DraftKings Replacing Scoreboard App in Oregon

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DraftKings Replacing Scoreboard App in Oregon

The Oregon Lottery’s often critiqued “Scoreboard” mobile betting app is nearing its last days. DraftKings is poised to become the state lottery’s exclusive sportsbook provider this month.

Scoreboard App
Scoreboard App
DraftKings’ Las Vegas office. The company is replacing the Scoreboard App in a deal with the Oregon Lottery. (Image: Las Vegas Review-Journal)

The gaming company and the Oregon Lottery made the announcement today, noting DraftKings Sportsbook will replace the current Scoreboard app. The transition commences on Tuesday, Jan. 18, at which time current Scoreboard users will be able to create DraftKings accounts and transfer funds.

For current Scoreboard customers, the app will work as usual until the transfer to DraftKings Sportsbook begins on January 18—after the migration most functionality on the Scoreboard app will be removed,” according to a statement.

Oregon is the second state in which DraftKings inked an exclusive lottery accord, having previously done so in New Hampshire in 2019. In New Hampshire, DraftKings can open up to 10 retail sportsbooks, and its contract with the state runs through 2026, with room for two-year extensions. The statement regarding the operator’s Oregon entry doesn’t contain details about contract length or brick-and-mortar sportsbooks.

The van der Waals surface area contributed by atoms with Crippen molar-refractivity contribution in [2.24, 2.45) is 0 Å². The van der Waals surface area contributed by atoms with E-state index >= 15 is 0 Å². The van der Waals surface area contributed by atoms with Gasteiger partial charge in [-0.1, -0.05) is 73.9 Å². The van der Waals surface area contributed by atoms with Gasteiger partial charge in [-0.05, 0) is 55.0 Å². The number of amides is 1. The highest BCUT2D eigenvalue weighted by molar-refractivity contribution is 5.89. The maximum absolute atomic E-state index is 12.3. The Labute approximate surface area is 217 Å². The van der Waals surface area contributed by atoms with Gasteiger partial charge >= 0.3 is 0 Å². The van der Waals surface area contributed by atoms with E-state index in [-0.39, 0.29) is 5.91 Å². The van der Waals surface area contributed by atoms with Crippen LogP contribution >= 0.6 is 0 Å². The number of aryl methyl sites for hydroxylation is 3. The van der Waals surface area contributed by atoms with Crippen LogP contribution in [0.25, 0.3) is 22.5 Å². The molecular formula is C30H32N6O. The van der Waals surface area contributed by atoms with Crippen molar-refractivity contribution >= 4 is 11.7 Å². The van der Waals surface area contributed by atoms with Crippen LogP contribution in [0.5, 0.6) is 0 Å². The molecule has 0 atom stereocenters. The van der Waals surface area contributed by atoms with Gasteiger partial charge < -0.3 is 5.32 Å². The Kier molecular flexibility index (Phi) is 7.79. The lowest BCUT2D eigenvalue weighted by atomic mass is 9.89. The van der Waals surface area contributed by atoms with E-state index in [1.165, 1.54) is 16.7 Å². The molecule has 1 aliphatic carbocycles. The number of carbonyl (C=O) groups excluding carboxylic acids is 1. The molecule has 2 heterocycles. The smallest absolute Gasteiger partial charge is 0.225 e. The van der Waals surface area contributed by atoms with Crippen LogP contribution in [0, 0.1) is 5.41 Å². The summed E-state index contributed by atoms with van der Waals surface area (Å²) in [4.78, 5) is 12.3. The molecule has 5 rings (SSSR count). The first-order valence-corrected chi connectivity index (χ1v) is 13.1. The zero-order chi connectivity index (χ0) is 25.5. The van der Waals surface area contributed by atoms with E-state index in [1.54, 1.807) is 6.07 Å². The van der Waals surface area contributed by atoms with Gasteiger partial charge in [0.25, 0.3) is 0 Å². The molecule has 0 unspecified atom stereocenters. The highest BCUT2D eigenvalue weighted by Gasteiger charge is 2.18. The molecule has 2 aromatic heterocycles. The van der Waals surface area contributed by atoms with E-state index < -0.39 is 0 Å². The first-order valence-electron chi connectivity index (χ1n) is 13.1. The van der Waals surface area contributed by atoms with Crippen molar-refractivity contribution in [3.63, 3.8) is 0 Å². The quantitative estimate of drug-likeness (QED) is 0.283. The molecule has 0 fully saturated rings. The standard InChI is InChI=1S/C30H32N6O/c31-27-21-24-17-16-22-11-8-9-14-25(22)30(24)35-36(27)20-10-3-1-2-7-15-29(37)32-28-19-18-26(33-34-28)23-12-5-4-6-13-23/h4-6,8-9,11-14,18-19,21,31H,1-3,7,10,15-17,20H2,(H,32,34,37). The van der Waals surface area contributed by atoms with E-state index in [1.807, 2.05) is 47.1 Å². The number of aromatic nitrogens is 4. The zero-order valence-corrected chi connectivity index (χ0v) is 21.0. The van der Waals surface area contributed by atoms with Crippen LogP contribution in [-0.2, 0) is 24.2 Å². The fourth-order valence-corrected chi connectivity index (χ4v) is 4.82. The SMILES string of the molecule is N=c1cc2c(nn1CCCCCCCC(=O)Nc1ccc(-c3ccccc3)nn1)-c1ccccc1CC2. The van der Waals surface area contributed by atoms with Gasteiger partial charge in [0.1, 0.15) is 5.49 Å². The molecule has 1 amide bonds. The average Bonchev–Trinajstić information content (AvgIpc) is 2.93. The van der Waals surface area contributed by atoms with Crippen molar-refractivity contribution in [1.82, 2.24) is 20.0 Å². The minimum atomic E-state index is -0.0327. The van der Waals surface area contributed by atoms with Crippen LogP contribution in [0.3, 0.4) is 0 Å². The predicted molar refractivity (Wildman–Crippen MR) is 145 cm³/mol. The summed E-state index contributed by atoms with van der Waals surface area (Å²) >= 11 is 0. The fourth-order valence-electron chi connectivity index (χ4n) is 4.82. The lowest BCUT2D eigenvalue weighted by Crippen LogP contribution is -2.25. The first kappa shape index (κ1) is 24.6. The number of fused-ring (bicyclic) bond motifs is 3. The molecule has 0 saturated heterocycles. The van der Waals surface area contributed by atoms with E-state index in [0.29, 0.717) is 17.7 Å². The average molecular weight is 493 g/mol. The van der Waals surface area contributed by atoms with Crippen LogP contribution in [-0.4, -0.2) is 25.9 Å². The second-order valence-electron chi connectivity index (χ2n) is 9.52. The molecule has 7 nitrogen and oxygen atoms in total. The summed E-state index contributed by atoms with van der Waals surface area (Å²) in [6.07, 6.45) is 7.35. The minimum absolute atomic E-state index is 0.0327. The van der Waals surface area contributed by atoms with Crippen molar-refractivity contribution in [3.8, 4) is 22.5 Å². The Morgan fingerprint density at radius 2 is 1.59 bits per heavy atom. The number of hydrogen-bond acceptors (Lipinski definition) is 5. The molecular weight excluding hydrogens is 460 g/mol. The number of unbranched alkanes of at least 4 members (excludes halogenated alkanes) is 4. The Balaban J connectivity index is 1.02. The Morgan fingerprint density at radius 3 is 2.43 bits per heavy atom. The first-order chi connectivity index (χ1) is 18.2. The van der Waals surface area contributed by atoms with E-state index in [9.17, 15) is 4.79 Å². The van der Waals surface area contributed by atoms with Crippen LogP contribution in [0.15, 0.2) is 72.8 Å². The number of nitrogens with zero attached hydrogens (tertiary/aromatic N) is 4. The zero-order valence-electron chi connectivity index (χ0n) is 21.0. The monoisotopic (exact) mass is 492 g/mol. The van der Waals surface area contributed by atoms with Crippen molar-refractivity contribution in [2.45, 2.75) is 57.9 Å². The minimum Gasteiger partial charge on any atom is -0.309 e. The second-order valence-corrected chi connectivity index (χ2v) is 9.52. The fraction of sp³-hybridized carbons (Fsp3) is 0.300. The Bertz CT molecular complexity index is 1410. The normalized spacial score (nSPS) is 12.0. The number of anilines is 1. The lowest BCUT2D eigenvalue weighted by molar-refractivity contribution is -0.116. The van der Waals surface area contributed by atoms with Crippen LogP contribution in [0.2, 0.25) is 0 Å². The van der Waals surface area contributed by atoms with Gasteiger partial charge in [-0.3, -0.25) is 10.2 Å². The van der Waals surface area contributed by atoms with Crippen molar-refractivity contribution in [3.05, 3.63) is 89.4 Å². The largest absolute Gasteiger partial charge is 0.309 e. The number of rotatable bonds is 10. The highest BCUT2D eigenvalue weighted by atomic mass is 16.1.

Not Necessarily End of Controversial Era

Sports betting’s been live in Oregon for about two years, and the state’s experience with regulated sports wagering has been a source of controversy.

Oregon Lottery and SBTech, the provider of sports betting data and services to lotteries and gaming providers around the world, previously came under fire for not revealing terms of their agreement. In January 2020, the technology company sued the state and its largest daily newspaper to prevent those details from being made public. That was after SBTech won a controversial and financially rewarding single-source contract to power the Scoreboard app in early 2019.

The Oregonian newspaper pushed for details about the pact, but SBTech resisted.

Following a reverse merger with a blank-check company that paved the way for it to go public, DraftKings became the parent company of SBTech and the latter’s founder — Shalom Meckenzie — remains a board member, and one of the gaming company’s largest shareholders.

The controversies don’t end there. In March 2020, SBTech was hit by a cyberattack that resulted in the Scoreboard app being offline for several days. The company had to to set aside $30 million in cash for potential litigation stemming from the issue, so that its merger with DraftKings could proceed.

Will Bettors Benefit?

Another source of controversy with Scoreboard and other lottery-controlled sports betting apps is lousy odds. To be fair to Oregon, it’s an issue that’s been highlighted in other areas, including Montana and Washington, DC.

In June 2020, Scoreboard was criticized when a bettor claimed the app changed odds from -110 (bet $110 to win $100) to -150 (bet $150 to win $100) when he attempted to place a $550 wager on a NASCAR race.

Part of that controversy stemmed from not just the change in odds, but the fact odds on winners of events such as auto races and golf tournaments usually carry “plus money” on all participants. For example, even a high-level NASCAR driver could have odds of +250 (bet $100 to win $250) at a track he’s got a record of dominating.

It remains to be seen if DraftKings will be more bettor-friendly in the Pacific Northwest.

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